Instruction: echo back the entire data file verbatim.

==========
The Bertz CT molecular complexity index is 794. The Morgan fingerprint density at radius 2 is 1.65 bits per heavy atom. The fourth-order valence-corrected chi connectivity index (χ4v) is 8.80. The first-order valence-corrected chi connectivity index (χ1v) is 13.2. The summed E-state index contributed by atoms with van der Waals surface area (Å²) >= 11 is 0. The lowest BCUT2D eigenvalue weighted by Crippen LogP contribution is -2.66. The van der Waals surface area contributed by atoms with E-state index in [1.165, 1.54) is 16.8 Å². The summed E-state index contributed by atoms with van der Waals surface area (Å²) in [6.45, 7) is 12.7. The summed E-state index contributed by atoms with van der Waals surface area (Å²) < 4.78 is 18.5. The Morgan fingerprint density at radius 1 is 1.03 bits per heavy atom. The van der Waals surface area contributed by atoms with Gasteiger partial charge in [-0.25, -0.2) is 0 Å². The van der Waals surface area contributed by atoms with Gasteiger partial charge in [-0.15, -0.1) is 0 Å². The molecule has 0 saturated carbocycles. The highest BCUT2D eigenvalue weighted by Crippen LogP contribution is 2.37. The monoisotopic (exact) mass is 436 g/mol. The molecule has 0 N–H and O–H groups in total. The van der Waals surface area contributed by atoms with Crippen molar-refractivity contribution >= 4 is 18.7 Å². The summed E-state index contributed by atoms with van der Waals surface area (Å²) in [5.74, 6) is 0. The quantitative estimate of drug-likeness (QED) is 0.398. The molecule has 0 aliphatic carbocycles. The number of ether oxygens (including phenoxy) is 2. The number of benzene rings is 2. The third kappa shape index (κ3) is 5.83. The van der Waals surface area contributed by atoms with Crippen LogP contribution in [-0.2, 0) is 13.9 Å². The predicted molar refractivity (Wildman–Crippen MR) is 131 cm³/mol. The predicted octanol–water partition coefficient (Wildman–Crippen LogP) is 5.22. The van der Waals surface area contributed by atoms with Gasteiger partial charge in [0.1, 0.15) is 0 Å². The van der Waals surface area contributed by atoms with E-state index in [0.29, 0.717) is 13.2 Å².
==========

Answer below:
The Bertz CT molecular complexity index is 794. The Morgan fingerprint density at radius 2 is 1.65 bits per heavy atom. The fourth-order valence-corrected chi connectivity index (χ4v) is 8.80. The first-order valence-corrected chi connectivity index (χ1v) is 13.2. The summed E-state index contributed by atoms with van der Waals surface area (Å²) >= 11 is 0. The lowest BCUT2D eigenvalue weighted by Crippen LogP contribution is -2.66. The van der Waals surface area contributed by atoms with E-state index in [1.165, 1.54) is 16.8 Å². The summed E-state index contributed by atoms with van der Waals surface area (Å²) in [6.45, 7) is 12.7. The summed E-state index contributed by atoms with van der Waals surface area (Å²) < 4.78 is 18.5. The Morgan fingerprint density at radius 1 is 1.03 bits per heavy atom. The van der Waals surface area contributed by atoms with Gasteiger partial charge in [-0.25, -0.2) is 0 Å². The van der Waals surface area contributed by atoms with Gasteiger partial charge in [-0.15, -0.1) is 0 Å². The molecule has 0 saturated carbocycles. The highest BCUT2D eigenvalue weighted by Crippen LogP contribution is 2.37. The monoisotopic (exact) mass is 436 g/mol. The molecule has 0 N–H and O–H groups in total. The van der Waals surface area contributed by atoms with Crippen molar-refractivity contribution >= 4 is 18.7 Å². The summed E-state index contributed by atoms with van der Waals surface area (Å²) in [5.74, 6) is 0. The quantitative estimate of drug-likeness (QED) is 0.398. The molecule has 0 aliphatic carbocycles. The number of ether oxygens (including phenoxy) is 2. The number of benzene rings is 2. The third kappa shape index (κ3) is 5.83. The van der Waals surface area contributed by atoms with Crippen LogP contribution in [-0.2, 0) is 13.9 Å². The predicted molar refractivity (Wildman–Crippen MR) is 131 cm³/mol. The predicted octanol–water partition coefficient (Wildman–Crippen LogP) is 5.22. The van der Waals surface area contributed by atoms with Gasteiger partial charge in [0.1, 0.15) is 0 Å². The van der Waals surface area contributed by atoms with E-state index in [0.29, 0.717) is 13.2 Å².